247,000), a few miles north of San Francisco, is primarily suburban with
a number of small, older communities and a lot of rural areas and open
spaces. Many people walk and bike in these communities and have a strong
commitment to environmental protection. There is also increasing concern
over growing traffic congestion. A recent study showed that 21 percent
of the morning traffic consists of adults driving children to school.
To lessen the aggravation of the morning commute, the Marin County Bicycle
Coalition introduced the concept of Safe Routes To School (SR2S) and
its benefits of reduced traffic, cleaner air, and healthier children.
In August 2000, the Marin County Bicycle Coalition received a grant from
NHTSA for a SR2S demonstration project in Marin County. That initial
project has grown to include 21 schools with nine more organizing projects.
Description of Efforts
- Encouraged walking and biking to school
through classroom education and activities, contests and events (Walk/Bike
To School Days, Frequent Rider Miles contest, “walking school buses,” bike
trains), mapping of routes, and community involvement.
- Participating schools received a toolkit, guidance, forms, newsletters, and other promotional materials.
- Qualified instructors — including law enforcement personnel — conducted
safety trainings for second- and fourth-graders and a bicycle safety
- Each community developed an SR2S Improvement Plan in cooperation with Public Works staff, law enforcement, and an engineering consultant.
- Parents make more of an effort to get their children up in time to walk and bike to school.
- Tremendous cooperation from the school staff in getting the safety training in the classroom.
- As shown in the chart below, pilot school's transportation modes shifted (total enrollment of 1,744 students in Fall 2000, 1,756 in Spring 2001, and 10,000 in
- Marin Congestion Management Agency designated 30 percent of Transportation
Enhancement funding toward a countywide Safe Routes To Schools program.
Sample Effects at Demonstration/Pilot Sites
- Greater police presence at all pilot schools.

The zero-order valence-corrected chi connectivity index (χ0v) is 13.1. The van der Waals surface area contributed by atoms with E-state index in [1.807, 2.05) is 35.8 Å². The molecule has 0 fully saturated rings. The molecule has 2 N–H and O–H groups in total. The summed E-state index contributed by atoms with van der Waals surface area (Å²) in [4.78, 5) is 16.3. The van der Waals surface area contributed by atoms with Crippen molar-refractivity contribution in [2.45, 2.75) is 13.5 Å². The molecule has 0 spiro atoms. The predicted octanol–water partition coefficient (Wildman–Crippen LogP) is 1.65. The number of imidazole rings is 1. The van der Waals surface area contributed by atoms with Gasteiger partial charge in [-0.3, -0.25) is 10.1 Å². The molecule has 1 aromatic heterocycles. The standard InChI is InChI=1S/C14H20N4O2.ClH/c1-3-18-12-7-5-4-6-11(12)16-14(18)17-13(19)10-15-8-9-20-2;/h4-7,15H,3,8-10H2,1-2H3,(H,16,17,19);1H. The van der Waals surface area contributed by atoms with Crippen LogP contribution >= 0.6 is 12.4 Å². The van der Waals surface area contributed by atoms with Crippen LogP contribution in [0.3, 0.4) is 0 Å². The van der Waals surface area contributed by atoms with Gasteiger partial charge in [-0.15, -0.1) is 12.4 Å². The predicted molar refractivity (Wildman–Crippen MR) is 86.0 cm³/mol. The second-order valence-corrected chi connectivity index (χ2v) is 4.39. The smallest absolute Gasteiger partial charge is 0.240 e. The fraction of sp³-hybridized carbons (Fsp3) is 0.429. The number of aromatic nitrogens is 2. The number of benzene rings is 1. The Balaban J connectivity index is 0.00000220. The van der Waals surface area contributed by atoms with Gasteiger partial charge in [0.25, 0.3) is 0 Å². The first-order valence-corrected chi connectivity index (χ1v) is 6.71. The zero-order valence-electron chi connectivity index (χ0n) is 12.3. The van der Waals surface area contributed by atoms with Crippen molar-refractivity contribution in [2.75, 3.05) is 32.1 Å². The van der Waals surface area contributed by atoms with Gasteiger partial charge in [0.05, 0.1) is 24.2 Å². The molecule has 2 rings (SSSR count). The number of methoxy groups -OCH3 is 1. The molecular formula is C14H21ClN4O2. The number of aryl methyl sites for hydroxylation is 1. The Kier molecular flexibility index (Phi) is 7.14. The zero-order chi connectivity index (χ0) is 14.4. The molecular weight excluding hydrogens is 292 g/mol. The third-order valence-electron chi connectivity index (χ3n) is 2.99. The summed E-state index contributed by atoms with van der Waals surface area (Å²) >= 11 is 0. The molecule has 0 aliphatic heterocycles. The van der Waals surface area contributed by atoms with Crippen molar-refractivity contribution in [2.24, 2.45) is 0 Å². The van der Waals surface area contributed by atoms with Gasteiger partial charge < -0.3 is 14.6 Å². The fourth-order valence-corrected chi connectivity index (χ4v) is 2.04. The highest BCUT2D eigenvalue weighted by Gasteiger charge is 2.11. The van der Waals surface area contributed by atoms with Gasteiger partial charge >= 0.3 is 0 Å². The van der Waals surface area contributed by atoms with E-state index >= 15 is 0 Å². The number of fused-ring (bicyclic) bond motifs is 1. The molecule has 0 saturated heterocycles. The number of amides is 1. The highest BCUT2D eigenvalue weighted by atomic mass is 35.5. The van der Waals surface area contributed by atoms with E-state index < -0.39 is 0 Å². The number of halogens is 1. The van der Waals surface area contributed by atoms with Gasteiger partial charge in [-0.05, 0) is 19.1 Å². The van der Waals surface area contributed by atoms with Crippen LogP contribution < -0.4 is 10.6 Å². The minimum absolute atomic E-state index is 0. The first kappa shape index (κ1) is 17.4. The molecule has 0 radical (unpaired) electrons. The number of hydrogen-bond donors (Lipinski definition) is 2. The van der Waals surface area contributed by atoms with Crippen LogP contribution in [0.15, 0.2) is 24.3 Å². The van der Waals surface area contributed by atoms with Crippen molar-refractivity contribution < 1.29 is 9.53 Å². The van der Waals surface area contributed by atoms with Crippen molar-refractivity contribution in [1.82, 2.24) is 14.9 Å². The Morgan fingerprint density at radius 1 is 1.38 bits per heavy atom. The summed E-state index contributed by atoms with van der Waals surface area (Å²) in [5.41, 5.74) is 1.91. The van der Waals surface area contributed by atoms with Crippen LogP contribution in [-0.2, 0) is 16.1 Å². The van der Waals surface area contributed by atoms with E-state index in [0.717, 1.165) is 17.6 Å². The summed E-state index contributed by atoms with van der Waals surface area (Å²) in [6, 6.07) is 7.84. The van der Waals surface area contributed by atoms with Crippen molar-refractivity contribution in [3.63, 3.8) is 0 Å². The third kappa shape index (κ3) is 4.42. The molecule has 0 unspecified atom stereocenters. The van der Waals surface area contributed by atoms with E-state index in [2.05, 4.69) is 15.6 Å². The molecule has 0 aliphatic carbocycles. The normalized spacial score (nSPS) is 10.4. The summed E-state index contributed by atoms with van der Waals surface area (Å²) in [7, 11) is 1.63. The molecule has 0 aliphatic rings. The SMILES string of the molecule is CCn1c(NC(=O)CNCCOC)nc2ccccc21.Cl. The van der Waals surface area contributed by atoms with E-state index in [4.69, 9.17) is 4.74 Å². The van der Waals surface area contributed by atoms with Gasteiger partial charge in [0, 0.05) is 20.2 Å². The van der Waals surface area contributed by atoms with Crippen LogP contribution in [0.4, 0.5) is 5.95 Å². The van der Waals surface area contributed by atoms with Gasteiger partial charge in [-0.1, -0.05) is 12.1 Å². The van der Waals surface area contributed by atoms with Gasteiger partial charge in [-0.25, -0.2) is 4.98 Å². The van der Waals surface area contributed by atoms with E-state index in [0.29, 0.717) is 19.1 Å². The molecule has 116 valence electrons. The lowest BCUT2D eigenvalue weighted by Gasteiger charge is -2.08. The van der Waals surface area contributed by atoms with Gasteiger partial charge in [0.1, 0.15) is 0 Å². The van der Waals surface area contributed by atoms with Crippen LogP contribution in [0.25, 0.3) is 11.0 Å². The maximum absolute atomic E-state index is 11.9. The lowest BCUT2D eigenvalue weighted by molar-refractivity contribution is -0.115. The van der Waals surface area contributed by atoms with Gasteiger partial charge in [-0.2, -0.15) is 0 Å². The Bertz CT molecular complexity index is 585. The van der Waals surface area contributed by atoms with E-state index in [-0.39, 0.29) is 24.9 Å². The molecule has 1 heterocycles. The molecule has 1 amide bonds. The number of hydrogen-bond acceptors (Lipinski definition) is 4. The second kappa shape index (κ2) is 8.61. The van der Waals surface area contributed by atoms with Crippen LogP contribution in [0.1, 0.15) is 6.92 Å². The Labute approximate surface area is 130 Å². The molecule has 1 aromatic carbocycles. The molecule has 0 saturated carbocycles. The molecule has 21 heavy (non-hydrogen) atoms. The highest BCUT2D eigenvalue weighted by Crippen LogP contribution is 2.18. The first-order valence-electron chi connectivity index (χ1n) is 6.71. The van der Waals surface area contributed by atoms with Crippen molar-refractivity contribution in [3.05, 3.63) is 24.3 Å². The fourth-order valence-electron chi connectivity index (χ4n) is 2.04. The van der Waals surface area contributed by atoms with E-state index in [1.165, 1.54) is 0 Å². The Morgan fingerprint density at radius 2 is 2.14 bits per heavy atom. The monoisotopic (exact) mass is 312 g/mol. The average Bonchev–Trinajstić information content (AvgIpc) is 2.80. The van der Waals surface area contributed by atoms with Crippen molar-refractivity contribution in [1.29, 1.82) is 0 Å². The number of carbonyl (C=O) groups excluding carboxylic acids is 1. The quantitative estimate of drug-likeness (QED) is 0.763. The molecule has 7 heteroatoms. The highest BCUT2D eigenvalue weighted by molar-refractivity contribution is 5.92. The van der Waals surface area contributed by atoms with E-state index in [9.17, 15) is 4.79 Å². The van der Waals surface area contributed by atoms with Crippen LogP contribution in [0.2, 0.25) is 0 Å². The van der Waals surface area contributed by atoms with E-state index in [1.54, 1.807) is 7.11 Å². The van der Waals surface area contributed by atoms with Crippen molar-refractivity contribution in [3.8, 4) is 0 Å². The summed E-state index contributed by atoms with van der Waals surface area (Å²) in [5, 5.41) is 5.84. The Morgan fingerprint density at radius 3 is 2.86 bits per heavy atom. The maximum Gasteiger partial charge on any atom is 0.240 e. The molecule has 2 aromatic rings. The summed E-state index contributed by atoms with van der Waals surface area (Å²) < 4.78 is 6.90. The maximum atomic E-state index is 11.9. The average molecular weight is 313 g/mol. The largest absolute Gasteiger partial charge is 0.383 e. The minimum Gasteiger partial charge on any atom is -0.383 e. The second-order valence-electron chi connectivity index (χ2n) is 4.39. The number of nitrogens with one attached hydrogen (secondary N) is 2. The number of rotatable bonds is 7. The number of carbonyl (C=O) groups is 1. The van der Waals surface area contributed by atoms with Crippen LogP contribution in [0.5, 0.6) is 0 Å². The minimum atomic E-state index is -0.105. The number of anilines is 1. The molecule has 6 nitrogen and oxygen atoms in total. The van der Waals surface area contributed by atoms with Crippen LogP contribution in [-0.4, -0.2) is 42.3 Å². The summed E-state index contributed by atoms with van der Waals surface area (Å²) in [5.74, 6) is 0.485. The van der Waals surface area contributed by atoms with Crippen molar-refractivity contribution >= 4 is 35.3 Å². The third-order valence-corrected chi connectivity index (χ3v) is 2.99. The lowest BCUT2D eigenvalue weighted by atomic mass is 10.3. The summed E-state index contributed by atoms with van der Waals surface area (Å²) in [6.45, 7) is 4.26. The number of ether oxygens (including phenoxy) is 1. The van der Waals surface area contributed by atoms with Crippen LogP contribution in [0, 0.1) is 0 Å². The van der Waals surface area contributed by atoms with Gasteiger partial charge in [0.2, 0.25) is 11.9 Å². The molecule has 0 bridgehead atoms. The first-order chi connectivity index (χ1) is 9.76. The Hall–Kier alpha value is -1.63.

- Stoplight at dangerous crossing changed to give pedestrians more time.
- Sidewalks near local elementary schools improved.
- Middle school students began walking and biking as a direct result of the contests and continued walking and biking after the contests ended.
- Fairfax, an older city on the western fringe of densely populated areas, has new bike lanes and funding to fill in sidewalks where there are gaps.
- Mill Valley and Fairfax police now use radar trailers to control vehicle speed on main arterials near schools.
- Teacher and staff reluctance to take on additional work.
- Convincing school administrators that SR2S is worthwhile.
- Working with Public Works staff not trained in bicycle and pedestrian issues.
- Recruiting and retaining crossing guards.
- Finding volunteers to work to involve the middle schools.
- First-year funding totaled $120,000. Funding sources included:
- NHTSA demonstration project ($50,000)
- California Office of Traffic and Safety, Section 402 funding
- California Kids Plate program ($25,000)
- Marin Community Foundation ($25,000)
- Additional foundation support and funds provided by private
The major lesson learned from the Marin SR2S effort is that the project team must be persistent and stay organized. Many of the school administrators and teachers were reluctant to take on more work, so parents went directly to the school's administration with their pitch. They said they believed that children who walk or bike to school are more alert and tend to do well in school, and that reducing traffic around a school can make the neighbors happy and improve relationships. Then they asked for an SR2S project.
Work with schools must be customized for the community and its needs. Each school's “team leader” or “champion” starts the planning process for the program at the start of the school year with a form schools fill out to select the safety training classes they want and to list the incentives they will use. Each school then has its own plan and timeline—including classroom activities and special walking and biking events—to follow throughout the year.
Marin SR2S also found that getting press coverage was a great way to promote the project and keep the community and public officials informed. Organizers said that it is also important to keep public officials informed and feeling like they are heroes, because it gives them more reasons to help and fund the project.
Wendi Kallins, Program Director
Tel: (415) 488-4101
Web site: www.saferoutestoschools.org